Scarlett’s Letter August 6, 2013

This day was so extremely ordinary I really don’t have much to say.

Yah, right, like that’s ever going to happen!

So my day went like this; I got up. I worked. I ate dinner. I watched Modern Family re-runs on Netflix and totally justified not working out. I was a little sore. And tired because I didn’t sleep well last night, and I had to get up so early this morning. So, I chatted on the phone. I read for a while. I am headed off to bed.

And I was a little disappointed with my day because of its complete and total lack of luster and sparkle. So what’s missing here? One can’t go wine tasting and skydiving and canoeing every day. Okay, so yes, one could, but not most of us and certainly not all the time. There is a time and a place for ordinary days. I guess, really, ordinary days make magical days all that much more magical. If magical were the ordinary then we wouldn’t know or appreciate what was magical. Do I make any sense here? Perhaps I’m having magical withdrawals. Am I addicted to magical? Is there a twelve-step program for that?

So, if an ordinary day is so ordinary as to make one feel disappointed, then what’s missing?

Two things I can think of right away; gratitude and self-discipline.

I have had ordinary days where I only worked and ate and read and slept and have felt accomplished and amazing. The difference between those hundreds or even thousands of ordinary days and today could only come down to the fact that I didn’t set aside that twenty minutes this morning, or for quite a few mornings now, to write down, yes, with a pen and paper, the things I am grateful for. This single, simple mechanical exercise really, truly helps put things in focus and brings more clarity to my purpose for the day, no matter how mundane.

As to self-discipline; carrying through with one’s intentions, based on roles, goals and guiding principles, on a daily basis, reinforces one’s self-esteem and sense of accomplishment. I know it is impossible to accomplish big or ongoing goals in the course of one, ordinary day. But few days should pass without some forward motion. Today passed with very little forward motion and the justification that my intentions for self-improvement today were not all that vital. Had I followed through with my intent of doing some sort of vigorous physical activity, I am quite sure I would have felt a genuine sense of accomplishment and fulfillment.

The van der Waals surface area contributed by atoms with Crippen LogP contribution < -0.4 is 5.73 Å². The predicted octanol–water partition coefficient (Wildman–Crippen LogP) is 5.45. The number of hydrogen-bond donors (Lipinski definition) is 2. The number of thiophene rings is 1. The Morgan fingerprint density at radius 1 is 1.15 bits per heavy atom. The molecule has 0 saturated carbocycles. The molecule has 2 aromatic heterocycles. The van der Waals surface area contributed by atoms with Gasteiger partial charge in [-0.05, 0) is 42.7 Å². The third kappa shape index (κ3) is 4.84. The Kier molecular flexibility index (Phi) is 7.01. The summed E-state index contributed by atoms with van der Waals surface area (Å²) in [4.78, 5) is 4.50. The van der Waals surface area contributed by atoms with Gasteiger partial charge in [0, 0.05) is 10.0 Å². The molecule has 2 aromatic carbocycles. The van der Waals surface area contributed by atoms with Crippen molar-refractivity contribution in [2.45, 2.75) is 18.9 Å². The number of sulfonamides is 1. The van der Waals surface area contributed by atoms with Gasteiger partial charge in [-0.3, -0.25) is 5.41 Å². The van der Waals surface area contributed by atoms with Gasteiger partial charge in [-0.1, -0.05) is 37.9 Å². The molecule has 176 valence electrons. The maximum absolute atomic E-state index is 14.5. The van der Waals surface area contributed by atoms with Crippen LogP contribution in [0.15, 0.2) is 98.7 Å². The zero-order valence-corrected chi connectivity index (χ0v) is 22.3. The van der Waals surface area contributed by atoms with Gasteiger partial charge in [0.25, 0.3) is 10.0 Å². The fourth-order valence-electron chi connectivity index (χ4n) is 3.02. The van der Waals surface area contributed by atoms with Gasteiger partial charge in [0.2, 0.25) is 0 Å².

Self-discipline also comes into play with setting aside that special, quiet time each and every morning to write those important thoughts down; things we are grateful for, our “ONE thing” for the day, and thoughts and intentions towards our effort to evolve. Falling out of this practice, much like not going to the gym, undermines my self-esteem. I thrive on the quiet, contemplative exercise of focusing my thoughts, my cares and my intentions. I also thrive on a good, hard work out. That I haven’t really been doing either, regularly, has to be one of the reasons for this funk.

Tomorrow is a new day and one that, no matter how ordinary, I intend to sprinkle some magic into with gratitude and a little self-discipline.

Dang it, I didn't do this today.
Dang it, I didn’t do this today.
Dang it, I didn't do this today.
Dang it, I didn’t do this today.
Dang it, I didn't do this today.
Dang it, I didn’t do this today.

Scarlett’s Letter June 12, 2013

It was an agapanthus and oleander kind of a day. If you have spent any time in California, especially in suburban neighborhoods, especially older suburban neighborhoods, you may have noticed that most of the cookie cutter houses have been landscaped with agapanthus and oleander. True, both do flower, but to see the same shrubs, leaf shapes and flowers in every single yard, yard after yard, block after block, mile after mile is a little mundane. I understand the overuse of these plants; they are hardy, drought tolerant, flowering and impossible to kill. But totally unimaginative. I have long held a bit of a prejudice against them.

My day was mundane, to a point, nothing remarkable. I was nose to the grindstone with work, preparing for a couple of intense weeks on the road, one in NYC, so I would far prefer to prepare now than my evenings in Manhattan. So, I spent the day in front of my computer, doing battle like Michelangelo, the arch angel, against not the devil, exactly, but a Dell, an HP printer, Microsoft Word and Adobe Acrobat. But I got it all done, and a “company meeting” online, too.

I decided a good hard, run was just the ticket to quicken my pulse and make me breathe and feel alive. Nearly seven miles on a loop I “created” on Google Maps through a bunch of neighborhoods I know from the past, but forget exactly how, or more precisely, whether, they connect. They don’t, for the most part. It was a good seven mile run, except for the plethora of agapanthus and oleander. I deserved pizza for dinner, and I could’ve eaten the entire Amy’s Margherita pizza, but I know how to outsmart myself, I cut it in half BEFORE I baked it. The whole pizza would’ve been 900 calories, I only burned 800 running, so portion control measures were appropriate.

So, for an ordinary day, and an extraordinary run, through ordinary neighborhoods with ordinary landscaping, on the bright side, the oleander and agapanthus were all in vivid bloom!

P.S. Eleven push-ups! And that was after a seven mile run, half a pizza and two beers!

Portion control, sometimes, has to be "forceful". I cut the pizza in half before I baked it. I knew I'd eat the whole thing, otherwise!
Portion control, sometimes, has to be “forceful”. I cut the pizza in half before I baked it. I knew I’d eat the whole thing, otherwise!